TOWSON, Md. - Junior Towson University swimmer Melanie Rowland represented the Tiger swimming and diving program this week after qualifying for the United States Olympic Swimming Trials in Omaha, Nebraska. Rowland finished 65th overall in the 200-meter butterfly event held on Thursday and sat down with TowsonTigers.com to chronicle her experiences over the course of the week, beginning on Monday, June 25.
On Monday, Coach (Pat) Mead and I left at 5:30 a.m. to catch our flight to Olympic Trials. After a layover in Minneapolis, we landed in Omaha, Nebraska, and made our way to the CenturyLink Center. We went to team registration and got our credentials. My credential pass had my picture, name, club name (Towson University Swimming), and a list of zones I was permitted access to. I needed my credentials for everything from entering the swimming arena to passing through hallways in the warm-up/cool down area.
Security was very tight, because with over 15,000 spectators, numerous media personnel, and 1,500 athletes (including stars like Michael Phelps, Ryan Lochte, and Natalie Coughlin), access to certain areas was in high demand.
After getting through security, I took a look around the athlete hospitality area. There was as much chocolate milk, smoothies, fruit, Cliff bars, Greek yogurt, and gold fish as you wanted. The medical area offered free massages, and the expansive and gorgeous warm-up pool made the experience overwhelming. I got changed into my practice suit (in one of the three women’s locker rooms) and did a short practice to get used to the pool.
We watched finals from an area reserved for athletes and coaches. Finals the first night was a stunning display of multimedia entertainment, advertisements, pyrotechnics, and, oh yeah, fast swimming. I saw one of the boys from my area in Chicago qualify for the Olympic team in the 400-meter freestyle event. What a way to start off the meet!
On Tuesday, we left the hotel at 8 a.m. to get in a morning practice. I swam around for about 45 minutes before sitting down to watch preliminaries. I was able to cheer for swimmers I knew while slowly wiping the stars from my eyes and starting to focus on the job I had to do later in the week.
I signed up for time trials the following day. Time trials are run separately from the meet itself and allows swimmers who only qualified in a few events to race other events while still on their taper. I signed up to swim the 200-butterfly, the same event I would be competing in on Thursday. I wanted to swim in the main competition pool, and I usually swim better in the finals of an event.
That night followed in much the same fashion, with a night swim and another spectacular finals session. I watched three girls I’d swum against in club meets back at home, including one former teammate, advance from the semifinals to the finals.
We arrived at the pool at 7:45 a.m. this morning, and I got in a short wake-up swim. We went back to the hotel and I shaved down in preparation for my time trial that afternoon. We travelled back to the pool and I warmed up and got my new racing suit on. I swam in my time trial and went a 2:17.22, which was my third fastest swim ever. More importantly, that swim allowed me to hone in on what I needed to change the following day in my race.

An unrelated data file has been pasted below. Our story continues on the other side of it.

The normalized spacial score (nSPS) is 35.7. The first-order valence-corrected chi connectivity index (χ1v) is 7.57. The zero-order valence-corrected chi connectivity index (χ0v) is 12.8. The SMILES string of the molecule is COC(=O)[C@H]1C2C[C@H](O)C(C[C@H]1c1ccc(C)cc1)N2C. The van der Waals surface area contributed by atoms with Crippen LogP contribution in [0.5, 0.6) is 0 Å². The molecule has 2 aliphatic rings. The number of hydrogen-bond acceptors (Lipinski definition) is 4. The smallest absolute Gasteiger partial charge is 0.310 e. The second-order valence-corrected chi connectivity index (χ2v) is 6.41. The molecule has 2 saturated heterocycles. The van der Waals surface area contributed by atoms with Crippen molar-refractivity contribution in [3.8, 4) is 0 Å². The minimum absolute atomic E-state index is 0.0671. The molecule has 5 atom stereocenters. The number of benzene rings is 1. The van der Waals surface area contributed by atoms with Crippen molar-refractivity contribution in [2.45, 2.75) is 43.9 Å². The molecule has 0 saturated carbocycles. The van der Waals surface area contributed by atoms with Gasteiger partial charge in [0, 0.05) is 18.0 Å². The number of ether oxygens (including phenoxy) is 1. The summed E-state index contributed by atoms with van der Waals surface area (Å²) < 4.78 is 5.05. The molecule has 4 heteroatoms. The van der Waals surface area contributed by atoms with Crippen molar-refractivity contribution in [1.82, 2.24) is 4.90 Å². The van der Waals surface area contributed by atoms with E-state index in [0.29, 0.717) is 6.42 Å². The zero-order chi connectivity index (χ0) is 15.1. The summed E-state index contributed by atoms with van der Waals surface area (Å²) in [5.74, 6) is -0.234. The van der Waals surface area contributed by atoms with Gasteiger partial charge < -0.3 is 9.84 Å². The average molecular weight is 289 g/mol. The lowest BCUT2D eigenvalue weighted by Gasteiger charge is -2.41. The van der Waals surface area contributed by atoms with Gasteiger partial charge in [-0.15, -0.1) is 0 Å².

I met up with my dad who had driven from Chicago to watch me swim. We had lunch and then went back to the pool for a night swim. Coach Mead and I decided to skip finals that evening so I could get an early night in preparation for my race tomorrow.
I was flooded with “Good luck!” texts, tweets, and Facebook messages from my friends and family members. What a great way to end the day!
We got to the pool at 7:45 a.m. and I loosened up in the warm up pool before stretching and putting on my racing suit. I did some more warming up in the main competition pool. I did some pace work, and my times were exactly where I wanted them to be.
I sat down, took out my iPod, and turned on my “London Trials” playlist to get ready for my race. Fifteen minutes before my race, I went up to the Last Call area. An official checked my suit and cap to make sure it didn’t violate any logo or sponsor size restrictions. I waited in the Ready Room for about 10 minutes before it was my heat’s turn to go up to the blocks.
I was really excited for my race (as I had been all week), yet still calm and focused on what I needed to do thanks to my time trial the day before.
When I dove in, I saw the girl next to me take off, but stuck to my race plan of staying controlled and relaxed the first 50 meters. At the 100-meter mark, I made my move and caught the girl next to me and moved into first. The last 50 meters I fell off a little bit, but managed to place fifth out of 10 swimmers in my heat. My final time was 2:16.62. It was my second fastest time, and I was very happy with it.
Coach Mead showed me my splits, which showed that I swam it exactly the way we had planned until the 150-meter mark, where I fell off my pace. Because so many people had to rest to even make it to Olympic Trials, I was far from the only person who added time from their personal best. I was seeded 91st and moved up 26 places to finally place 65th.
Olympic Trials was a great experience and one I will never forget. It was such an incredible honor to represent Towson at such a prestigious meet. I hope to see more swimmers representing Towson at the 2016 Trials!